Latest KFF Health News Stories
When an Anti-Vaccine Activist Runs for President
Robert F. Kennedy Jr.’s official entry into the presidential race poses a thorny challenge for journalists: how to cover a candidate who’s opposed to vaccines without amplifying misinformation. And South Carolina becomes the latest state in the South to ban abortion after roughly six weeks of pregnancy. Alice Miranda Ollstein of Politico, Rachel Cohrs of Stat, and Sarah Karlin-Smith of the Pink Sheet join KFF Health News chief Washington correspondent Julie Rovner to discuss these issues and more. Also this week, Rovner interviews KFF Health News senior correspondent Aneri Pattani about her project to track the billions of dollars coming from opioid makers to settle lawsuits.
This Panel Will Decide Whose Medicine to Make Affordable. Its Choice Will Be Tricky.
Colorado’s new Prescription Drug Affordability Board could cap what health plans and consumers pay for certain medications starting next year. The process will pit patient groups against one another.
A More Aggressive FTC Is Starting to Target Drug Mergers and Industry Middlemen
Industry analysts are skeptical that Federal Trade Commission Chair Lina Khan can win her first fight against a drug industry merger. It will be reviewed by a judge appointed by then-President Donald Trump.
Una FTC más agresiva persigue las fusiones en la industria farmacéutica y a los intermediarios del sector
La Comisión Federal de Comercio está actuando contra las empresas farmacéuticas y los intermediarios del sector, como parte de la campaña de la administración Biden para reducir los precios de los medicamentos en las farmacias.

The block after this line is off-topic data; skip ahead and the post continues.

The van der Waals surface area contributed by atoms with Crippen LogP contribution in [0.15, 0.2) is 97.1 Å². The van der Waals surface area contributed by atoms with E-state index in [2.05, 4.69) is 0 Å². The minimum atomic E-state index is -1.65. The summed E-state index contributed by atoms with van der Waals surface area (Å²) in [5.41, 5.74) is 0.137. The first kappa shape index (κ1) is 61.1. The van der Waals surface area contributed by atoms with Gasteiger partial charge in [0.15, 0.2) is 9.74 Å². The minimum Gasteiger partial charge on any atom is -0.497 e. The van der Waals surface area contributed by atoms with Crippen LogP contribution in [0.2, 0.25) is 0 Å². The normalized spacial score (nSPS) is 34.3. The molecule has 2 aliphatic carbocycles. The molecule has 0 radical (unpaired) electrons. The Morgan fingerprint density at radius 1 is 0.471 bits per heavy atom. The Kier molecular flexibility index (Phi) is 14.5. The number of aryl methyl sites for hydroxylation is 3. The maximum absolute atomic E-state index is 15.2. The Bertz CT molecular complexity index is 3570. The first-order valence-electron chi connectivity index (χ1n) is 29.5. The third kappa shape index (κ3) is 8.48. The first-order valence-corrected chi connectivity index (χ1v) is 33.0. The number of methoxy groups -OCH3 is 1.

Are US Prescription Drug Prices 10 Times Those of Other Nations? Only Sometimes
Sen. Bernie Sanders’ broad statement that some U.S. drug prices are 10 times those of other nations doesn’t paint the full picture. Studies we examined generally found that U.S. prices were two to four times those in other countries, not 10.
PBMs, the Brokers Who Control Drug Prices, Finally Get Washington’s Attention
Drugmakers, pharmacies, and physicians blame pharmacy benefit managers for high drug prices. Congress is finally on board, too, but will it matter?
California Confronts Overdose Epidemic Among Former Prison Inmates
Individuals newly released from prison are 40 times as likely to die of opioid overdoses than members of the general population, researchers say. In response, California corrections officials aim to arm departing inmates with an antidote that can be used to reverse the effects of opioid poisoning.
Will They or Won’t They (Block the Abortion Pill)?
The Supreme Court is considering the future of the abortion pill mifepristone, after GenBioPro sued the FDA over limitations that effectively block generic production of the drug, a major part of the market. Congress is considering proposals that would impose Medicaid work requirements, crack down on pharmacy benefit managers, and more. And President Joe Biden moved to expand health coverage to young immigrants known as “Dreamers.” Rachel Cohrs of Stat, Sandhya Raman of CQ Roll Call, and Joanne Kenen of the Johns Hopkins Bloomberg School of Public Health and Politico join KFF Health News’ Mary Agnes Carey to discuss these issues and more.
Social Media Is Fueling Enthusiasm for New Weight Loss Drugs. Are Regulators Watching?